Uncovered: Lost British accents from prison camps of WW1

Discussion in 'Military History and Militaria' started by YesItsMe, Nov 11, 2009.

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  1. YesItsMe

    YesItsMe LE Good Egg (charities)

    British Library gets recordings of PoWs, captured by a German linguist, highlighting regional accents


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    British troops march towards trenches near Ypres at the Western Front during the first world war. Photograph: Hulton-Deutsch Collection/Corbis


    Crackling and quavering over the distance of almost a century, the voice of George Campbell from Aberdeen still rings out sweet and cheerful. His song was the Bonnie Banks o'Loch Lomond, and although on 22 July 1916 he was a prisoner behind the wire of Sennelager camp in Germany, he had good reason to hope he would see those bonnie banks and braes again, unlike his comrades still floundering and dying in the mud of the trenches.

    Campbell's is among hundreds of voices of men who escaped the hell of the Western Front by being taken prisoner, only to be confronted by an ardent young German linguist with a crate of shellac discs and a portable recording device. Their voices, recorded in German prisoner of war camps between 1916 and 1918, survived in the Berliner Lautarchiv. The British Library has now acquired digital copies of all the British voices and documentation.

    In 1916 Wilhelm Doegen, a linguist and phoneticist who had studied at Oxford in the 1900s, realised that fate had provided him with a captive audience, literally, and an extraordinary variety of accents and languages of the British empire including Hindi, Bengali and Punjabi, Welsh, Scots and Irish voices.

    He got special permission from the authorities to take his equipment into camps including Sennelager in Westphalia, and Wunsdorf in Brandenburg, where along with Indian and African troops singing and telling folk tales in their own languages he recorded regional accents from all over Britain, many now virtually extinct, including voices from Aberdeen, Macclesfield, Bletchington and Wolverhampton. It is the oldest collection of English dialect recordings in the world.

    Full article can be found here.
     
  2. Quite eerie listening to the voices, surprising that after only a century regional accents have changed so much to the point where they are barely distinguishable.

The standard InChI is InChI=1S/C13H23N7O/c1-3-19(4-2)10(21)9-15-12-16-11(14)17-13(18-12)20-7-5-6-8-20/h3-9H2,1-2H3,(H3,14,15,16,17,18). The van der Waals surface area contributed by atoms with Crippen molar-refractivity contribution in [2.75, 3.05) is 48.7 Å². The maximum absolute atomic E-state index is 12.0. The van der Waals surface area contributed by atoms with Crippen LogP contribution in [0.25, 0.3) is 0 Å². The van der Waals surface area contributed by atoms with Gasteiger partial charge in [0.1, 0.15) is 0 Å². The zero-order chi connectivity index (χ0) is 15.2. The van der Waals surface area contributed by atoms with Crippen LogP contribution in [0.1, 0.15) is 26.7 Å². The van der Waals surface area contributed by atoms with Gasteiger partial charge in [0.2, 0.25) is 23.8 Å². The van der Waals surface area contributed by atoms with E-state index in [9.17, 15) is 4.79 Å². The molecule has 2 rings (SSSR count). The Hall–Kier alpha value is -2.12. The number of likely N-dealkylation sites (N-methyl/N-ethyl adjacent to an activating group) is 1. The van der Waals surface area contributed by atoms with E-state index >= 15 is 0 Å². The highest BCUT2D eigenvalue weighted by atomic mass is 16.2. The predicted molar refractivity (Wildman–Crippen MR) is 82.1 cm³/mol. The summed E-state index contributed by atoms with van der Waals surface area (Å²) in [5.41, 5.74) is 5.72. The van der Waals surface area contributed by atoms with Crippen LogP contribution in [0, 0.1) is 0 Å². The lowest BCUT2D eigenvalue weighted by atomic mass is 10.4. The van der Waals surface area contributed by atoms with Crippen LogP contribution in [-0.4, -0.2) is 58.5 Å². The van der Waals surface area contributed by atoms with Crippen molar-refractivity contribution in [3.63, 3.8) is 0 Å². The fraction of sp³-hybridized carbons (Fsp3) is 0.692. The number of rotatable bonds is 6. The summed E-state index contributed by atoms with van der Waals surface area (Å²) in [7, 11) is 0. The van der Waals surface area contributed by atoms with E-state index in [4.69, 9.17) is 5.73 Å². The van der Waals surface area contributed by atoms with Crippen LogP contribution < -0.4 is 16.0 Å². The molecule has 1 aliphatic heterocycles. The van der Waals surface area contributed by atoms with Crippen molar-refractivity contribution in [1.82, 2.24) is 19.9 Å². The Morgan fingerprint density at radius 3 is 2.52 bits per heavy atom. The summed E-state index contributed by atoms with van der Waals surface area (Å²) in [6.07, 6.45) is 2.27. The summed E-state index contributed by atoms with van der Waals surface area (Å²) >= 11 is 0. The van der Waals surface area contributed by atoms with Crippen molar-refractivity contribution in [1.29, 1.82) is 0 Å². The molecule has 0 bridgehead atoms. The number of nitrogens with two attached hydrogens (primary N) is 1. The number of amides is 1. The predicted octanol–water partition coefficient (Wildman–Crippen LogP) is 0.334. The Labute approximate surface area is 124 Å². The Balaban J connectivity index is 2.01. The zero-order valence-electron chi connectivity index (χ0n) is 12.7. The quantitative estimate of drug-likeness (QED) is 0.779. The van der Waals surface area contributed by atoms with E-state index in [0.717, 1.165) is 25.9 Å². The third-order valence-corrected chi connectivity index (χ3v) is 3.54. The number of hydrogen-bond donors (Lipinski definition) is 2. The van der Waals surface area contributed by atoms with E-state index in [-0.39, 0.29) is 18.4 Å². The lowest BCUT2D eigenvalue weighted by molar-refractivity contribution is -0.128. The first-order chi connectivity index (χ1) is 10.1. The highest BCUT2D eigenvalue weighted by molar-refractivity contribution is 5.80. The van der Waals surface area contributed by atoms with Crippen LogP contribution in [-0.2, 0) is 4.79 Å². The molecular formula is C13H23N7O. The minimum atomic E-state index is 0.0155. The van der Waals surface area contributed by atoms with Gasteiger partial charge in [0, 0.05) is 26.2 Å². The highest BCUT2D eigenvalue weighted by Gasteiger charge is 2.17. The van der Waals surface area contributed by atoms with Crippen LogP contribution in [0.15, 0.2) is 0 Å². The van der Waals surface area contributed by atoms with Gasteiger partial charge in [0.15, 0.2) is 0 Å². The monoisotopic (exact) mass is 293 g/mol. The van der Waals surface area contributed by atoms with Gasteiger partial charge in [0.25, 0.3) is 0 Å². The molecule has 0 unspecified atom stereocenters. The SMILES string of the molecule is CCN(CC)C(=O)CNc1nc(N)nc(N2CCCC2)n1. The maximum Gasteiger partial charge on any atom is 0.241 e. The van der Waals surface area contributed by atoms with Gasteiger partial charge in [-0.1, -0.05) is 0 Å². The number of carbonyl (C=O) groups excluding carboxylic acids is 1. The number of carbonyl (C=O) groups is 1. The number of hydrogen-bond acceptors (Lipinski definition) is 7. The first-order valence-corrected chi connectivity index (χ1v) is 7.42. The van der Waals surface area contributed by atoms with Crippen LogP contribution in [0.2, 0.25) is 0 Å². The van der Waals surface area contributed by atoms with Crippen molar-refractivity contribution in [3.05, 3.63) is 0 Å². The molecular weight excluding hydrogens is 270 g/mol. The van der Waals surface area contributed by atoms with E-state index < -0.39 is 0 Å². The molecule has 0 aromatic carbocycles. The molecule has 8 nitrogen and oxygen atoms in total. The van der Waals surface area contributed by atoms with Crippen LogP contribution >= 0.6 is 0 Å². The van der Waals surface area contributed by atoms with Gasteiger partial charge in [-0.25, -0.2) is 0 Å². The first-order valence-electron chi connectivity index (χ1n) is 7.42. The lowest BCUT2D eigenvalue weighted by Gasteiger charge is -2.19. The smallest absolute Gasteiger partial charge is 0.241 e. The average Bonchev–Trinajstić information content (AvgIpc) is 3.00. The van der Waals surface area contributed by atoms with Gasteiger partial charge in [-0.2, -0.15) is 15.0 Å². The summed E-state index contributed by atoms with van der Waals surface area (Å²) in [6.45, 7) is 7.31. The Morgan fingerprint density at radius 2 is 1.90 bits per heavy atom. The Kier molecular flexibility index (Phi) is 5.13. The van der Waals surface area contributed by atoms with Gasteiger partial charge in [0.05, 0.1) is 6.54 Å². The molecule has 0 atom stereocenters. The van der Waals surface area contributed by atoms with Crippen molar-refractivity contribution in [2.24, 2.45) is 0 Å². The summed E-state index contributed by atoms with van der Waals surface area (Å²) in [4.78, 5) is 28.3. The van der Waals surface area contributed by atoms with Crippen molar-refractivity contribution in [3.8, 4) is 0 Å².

3. There was a documntary about this last year I think.. and they found the relatives of some of the men recorded and played it to them to see how the dialects had changed.... very moving to see the families listening to their long lost relations...
     
  4. YesItsMe

    YesItsMe LE Good Egg (charities)

    Yes, that must be hounting and quite spooky as well I guess.
     
  5. Interesting also to realise the story they were telling. Not a first choice for a similar exercise today, I'd guess.

    It makes me understand better how difficult it must have been for men to communicate with each other.
     
  6. A tad off topic, but this reminds me of a documentary I saw about a lip reader who was able to understand (and tell us) what soldiers were saying in footage from the trenches. Unfortunately I can't remember what it was called.
     
  7. The Battle of the Somme - the true story
    http://www.youtube.com/watch?v=KgPcko8XLKE&feature=related

    GREAT documentary
     
  8. Funnily enough, according to the book I'm reading at the moment (The Discovery of France, by Graham Robb) when Napoleon sent out bureaucrats to ascertain how much the different languages and dialects of France varied, it was the story of the prodigal son that was used as the text/benchmark. Maybe the German was familiar with the exercise, or maybe it is the standard text for this kind of thing.
     
  9. Well I never. :D
     
  10. Makes me realise just how old I am. Soldiers from those towns were still speaking in those accents when I was serving! Mind you thae loons fae Aiberdeen were aye deeficult tae understand. Fit like min?
     
  11. Chappin' awa ye ken? Mechty me, it's a sair facht.